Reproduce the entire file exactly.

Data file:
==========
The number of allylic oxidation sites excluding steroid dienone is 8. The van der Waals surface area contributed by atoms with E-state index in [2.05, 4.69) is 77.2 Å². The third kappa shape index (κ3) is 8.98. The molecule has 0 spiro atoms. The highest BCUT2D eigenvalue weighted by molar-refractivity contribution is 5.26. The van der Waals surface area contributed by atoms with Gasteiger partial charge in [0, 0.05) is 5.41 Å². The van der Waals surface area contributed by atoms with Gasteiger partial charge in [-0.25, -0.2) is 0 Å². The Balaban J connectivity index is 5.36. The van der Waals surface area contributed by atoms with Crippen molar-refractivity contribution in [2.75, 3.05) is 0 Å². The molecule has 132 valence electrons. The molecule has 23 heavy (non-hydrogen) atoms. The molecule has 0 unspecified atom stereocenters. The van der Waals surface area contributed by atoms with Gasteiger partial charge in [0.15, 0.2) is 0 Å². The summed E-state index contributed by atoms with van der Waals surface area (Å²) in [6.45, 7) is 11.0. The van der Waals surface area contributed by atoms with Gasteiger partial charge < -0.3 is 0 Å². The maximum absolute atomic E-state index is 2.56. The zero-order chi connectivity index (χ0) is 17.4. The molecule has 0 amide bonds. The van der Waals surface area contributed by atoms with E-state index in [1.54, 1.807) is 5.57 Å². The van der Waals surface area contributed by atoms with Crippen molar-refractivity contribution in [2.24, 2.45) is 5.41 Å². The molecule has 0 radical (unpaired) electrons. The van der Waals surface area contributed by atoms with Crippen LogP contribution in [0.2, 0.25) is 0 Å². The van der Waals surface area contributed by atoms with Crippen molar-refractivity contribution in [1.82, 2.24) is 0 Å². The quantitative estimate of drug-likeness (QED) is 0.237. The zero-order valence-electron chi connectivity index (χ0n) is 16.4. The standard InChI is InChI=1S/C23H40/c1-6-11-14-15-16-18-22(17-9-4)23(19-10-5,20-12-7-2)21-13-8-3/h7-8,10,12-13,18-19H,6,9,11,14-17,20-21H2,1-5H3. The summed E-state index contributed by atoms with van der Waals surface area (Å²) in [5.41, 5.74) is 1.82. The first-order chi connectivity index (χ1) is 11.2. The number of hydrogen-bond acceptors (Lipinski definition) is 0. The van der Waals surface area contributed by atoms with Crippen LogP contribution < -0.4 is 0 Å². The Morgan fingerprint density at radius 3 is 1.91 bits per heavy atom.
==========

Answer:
The number of allylic oxidation sites excluding steroid dienone is 8. The van der Waals surface area contributed by atoms with E-state index in [2.05, 4.69) is 77.2 Å². The third kappa shape index (κ3) is 8.98. The molecule has 0 spiro atoms. The highest BCUT2D eigenvalue weighted by molar-refractivity contribution is 5.26. The van der Waals surface area contributed by atoms with Gasteiger partial charge in [0, 0.05) is 5.41 Å². The van der Waals surface area contributed by atoms with Gasteiger partial charge in [-0.25, -0.2) is 0 Å². The Balaban J connectivity index is 5.36. The van der Waals surface area contributed by atoms with Crippen molar-refractivity contribution in [2.75, 3.05) is 0 Å². The molecule has 132 valence electrons. The molecule has 23 heavy (non-hydrogen) atoms. The molecule has 0 unspecified atom stereocenters. The van der Waals surface area contributed by atoms with Gasteiger partial charge in [0.15, 0.2) is 0 Å². The summed E-state index contributed by atoms with van der Waals surface area (Å²) in [6.45, 7) is 11.0. The van der Waals surface area contributed by atoms with Gasteiger partial charge < -0.3 is 0 Å². The maximum absolute atomic E-state index is 2.56. The zero-order chi connectivity index (χ0) is 17.4. The molecule has 0 amide bonds. The van der Waals surface area contributed by atoms with E-state index in [1.54, 1.807) is 5.57 Å². The van der Waals surface area contributed by atoms with Crippen molar-refractivity contribution in [2.24, 2.45) is 5.41 Å². The molecule has 0 radical (unpaired) electrons. The van der Waals surface area contributed by atoms with Crippen LogP contribution in [0.2, 0.25) is 0 Å². The van der Waals surface area contributed by atoms with Crippen molar-refractivity contribution in [1.82, 2.24) is 0 Å². The quantitative estimate of drug-likeness (QED) is 0.237. The zero-order valence-electron chi connectivity index (χ0n) is 16.4. The standard InChI is InChI=1S/C23H40/c1-6-11-14-15-16-18-22(17-9-4)23(19-10-5,20-12-7-2)21-13-8-3/h7-8,10,12-13,18-19H,6,9,11,14-17,20-21H2,1-5H3. The summed E-state index contributed by atoms with van der Waals surface area (Å²) in [5.41, 5.74) is 1.82. The first-order chi connectivity index (χ1) is 11.2. The number of hydrogen-bond acceptors (Lipinski definition) is 0. The van der Waals surface area contributed by atoms with Crippen LogP contribution < -0.4 is 0 Å². The Morgan fingerprint density at radius 3 is 1.91 bits per heavy atom.